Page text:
Bundling up a Nebraska Halloween tradition October 26, 2013 • Laura Beahm
My second Halloween isn’t something I remember, but I do know that it was historic. A home video of the day shows my older brother jumping through the snow as I stand just off our porch, stuck in the snow up to my arm pits.
Thanks to that blizzard, many Halloween activities were canceled the night of Oct. 31, 1991. Even indoor activities, including the annual Trick-or-Treat Parade at the Imperial Mall and the Knights of Columbus Halloween Party had been postponed.
A Hastings Tribune article from early that day said Hastings woke to 7 inches of snow Thursday morning. The snow continued because “By Friday morning, the city was buried under 14 inches of snow and at a virtual stand still.”
It’s that very blizzard that prompted me to have warm Halloween costumes for the rest of my life.
Of course, it can be hard for a little girl to decide on a costume that’s both warm and cute. I never cared much for princesses, but I was a ballerina. I yearned to go door to door in a fluffy tutu. Just once. That’s all I wanted. One problem: Dancers do not wear winter coats and gloves. The entire look would be ruined.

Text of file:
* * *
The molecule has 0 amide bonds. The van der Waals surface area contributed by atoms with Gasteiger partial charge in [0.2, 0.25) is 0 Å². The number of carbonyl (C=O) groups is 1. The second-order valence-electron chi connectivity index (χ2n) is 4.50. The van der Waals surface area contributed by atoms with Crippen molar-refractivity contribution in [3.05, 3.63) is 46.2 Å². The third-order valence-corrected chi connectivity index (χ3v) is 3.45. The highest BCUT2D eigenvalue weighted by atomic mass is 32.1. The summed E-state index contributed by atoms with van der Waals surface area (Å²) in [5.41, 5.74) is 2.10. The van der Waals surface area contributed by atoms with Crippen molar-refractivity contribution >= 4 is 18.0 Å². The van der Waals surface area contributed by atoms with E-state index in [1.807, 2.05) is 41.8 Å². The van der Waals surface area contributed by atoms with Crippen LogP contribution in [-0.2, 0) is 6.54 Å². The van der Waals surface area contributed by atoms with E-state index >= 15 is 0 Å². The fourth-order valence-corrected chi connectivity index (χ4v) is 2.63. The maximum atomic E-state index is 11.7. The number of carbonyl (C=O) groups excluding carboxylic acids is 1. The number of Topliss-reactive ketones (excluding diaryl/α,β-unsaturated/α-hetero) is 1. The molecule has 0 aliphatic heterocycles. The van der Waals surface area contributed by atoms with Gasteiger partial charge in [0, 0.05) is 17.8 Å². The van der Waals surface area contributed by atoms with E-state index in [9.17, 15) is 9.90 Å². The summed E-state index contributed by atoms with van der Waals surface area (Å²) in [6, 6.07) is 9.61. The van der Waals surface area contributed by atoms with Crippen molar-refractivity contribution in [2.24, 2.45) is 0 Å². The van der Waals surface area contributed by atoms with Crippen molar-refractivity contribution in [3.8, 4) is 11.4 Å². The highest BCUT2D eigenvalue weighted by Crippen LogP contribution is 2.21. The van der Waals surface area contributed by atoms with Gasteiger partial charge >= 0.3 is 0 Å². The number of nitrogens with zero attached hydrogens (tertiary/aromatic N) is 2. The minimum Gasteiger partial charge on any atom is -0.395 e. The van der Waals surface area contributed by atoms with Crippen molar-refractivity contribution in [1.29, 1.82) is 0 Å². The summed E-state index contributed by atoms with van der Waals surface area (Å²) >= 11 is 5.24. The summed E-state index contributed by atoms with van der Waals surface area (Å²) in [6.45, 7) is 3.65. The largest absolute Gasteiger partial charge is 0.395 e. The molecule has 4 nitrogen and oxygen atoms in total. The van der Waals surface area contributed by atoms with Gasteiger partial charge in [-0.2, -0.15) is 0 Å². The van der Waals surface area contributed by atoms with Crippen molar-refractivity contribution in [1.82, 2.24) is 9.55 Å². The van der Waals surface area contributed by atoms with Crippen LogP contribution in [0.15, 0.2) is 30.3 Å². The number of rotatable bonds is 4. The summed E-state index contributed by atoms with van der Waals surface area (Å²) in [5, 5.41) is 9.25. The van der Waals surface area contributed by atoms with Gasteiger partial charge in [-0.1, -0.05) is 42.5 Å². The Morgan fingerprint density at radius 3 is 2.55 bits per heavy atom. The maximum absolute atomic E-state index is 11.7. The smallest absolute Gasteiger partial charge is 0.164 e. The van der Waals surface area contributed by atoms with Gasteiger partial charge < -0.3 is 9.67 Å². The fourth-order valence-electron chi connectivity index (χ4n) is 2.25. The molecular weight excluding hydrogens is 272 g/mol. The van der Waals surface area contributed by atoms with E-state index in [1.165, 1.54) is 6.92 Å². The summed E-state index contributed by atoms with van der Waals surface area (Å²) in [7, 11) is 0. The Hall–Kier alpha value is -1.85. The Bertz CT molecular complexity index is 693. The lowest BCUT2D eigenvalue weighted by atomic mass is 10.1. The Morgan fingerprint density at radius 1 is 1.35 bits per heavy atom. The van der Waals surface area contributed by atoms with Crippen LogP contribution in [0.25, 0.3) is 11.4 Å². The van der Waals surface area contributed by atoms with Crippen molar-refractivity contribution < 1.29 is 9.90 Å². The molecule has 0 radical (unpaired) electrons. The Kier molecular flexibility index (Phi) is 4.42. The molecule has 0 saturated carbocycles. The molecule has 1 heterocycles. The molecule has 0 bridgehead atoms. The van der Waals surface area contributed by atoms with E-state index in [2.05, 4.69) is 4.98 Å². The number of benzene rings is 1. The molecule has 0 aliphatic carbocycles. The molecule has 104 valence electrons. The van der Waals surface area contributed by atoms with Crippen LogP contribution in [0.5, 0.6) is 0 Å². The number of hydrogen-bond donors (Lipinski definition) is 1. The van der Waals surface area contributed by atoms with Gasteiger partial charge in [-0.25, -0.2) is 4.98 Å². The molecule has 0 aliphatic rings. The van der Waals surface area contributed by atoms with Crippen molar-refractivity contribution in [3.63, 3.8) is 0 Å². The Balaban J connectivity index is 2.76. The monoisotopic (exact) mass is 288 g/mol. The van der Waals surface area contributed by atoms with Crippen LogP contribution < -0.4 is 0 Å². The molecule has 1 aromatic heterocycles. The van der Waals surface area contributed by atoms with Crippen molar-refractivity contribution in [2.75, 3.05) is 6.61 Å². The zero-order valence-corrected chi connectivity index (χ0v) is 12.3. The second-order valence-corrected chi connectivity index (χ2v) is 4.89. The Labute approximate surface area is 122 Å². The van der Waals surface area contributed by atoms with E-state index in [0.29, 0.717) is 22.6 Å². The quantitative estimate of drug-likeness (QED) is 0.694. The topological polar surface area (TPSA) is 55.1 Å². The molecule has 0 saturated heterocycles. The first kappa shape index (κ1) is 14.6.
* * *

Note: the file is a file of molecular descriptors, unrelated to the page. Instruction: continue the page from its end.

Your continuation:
Thankfully, I did not have to feel disappointed by Nebraska weather for too many years. In 1996 I got some great news — Halloween would be spent at Mickey’s Not-So-Very-Scary Halloween Party in Walt Disney World.
Disney markets itself as the place where dreams come true, and you can bet my dream of being a ballerina was coming true. My gold sequined and purple tulle tutu made the trip to Orlando while my winter coat did not. I was one happy girl.
I have fond memories of riding famous rides and dancing the Macarena with a group of Disney’s friendliest aliens.
Ever since that trip I’ve been perfectly happy to decide on a costume that accommodated layers of warm clothes. But it hasn’t always been easy. I was a penguin and a puppy, made perfectly plump by wearing a snowsuit underneath.
One year I wore fuzzy flannel pajamas and went as a baby. The penguin costume was so warm it was recreated my senior year of high school for a Halloween night play-off football game.
Having a stomach full of something warm doesn’t hurt, which may be part of the reason it’s tradition for my family to eat chili for supper every Halloween. I also remember returning home with a bag full of candy only to find the sweetest treat waiting — hot chocolate.
Once in college I made a last-minute decision to go to a party as a lifeguard, a costume that was almost too easy after years of working at the Aquacourt. By the end of the cold night, I found myself walking across campus wearing the red goose down vest belonging to a friend dressed as Marty McFly from “Back to the Future.” At that point, both of our costumes were compromised and I wished I had worn something with sleeves.
For the last 16 Halloweens, warmth has been the goal. I think I’ve done pretty well, excluding the year of the lifeguard. Every October when it’s time to make a decision, I consider a return trip to Florida where I will once again dance my way through the Magic Kingdom.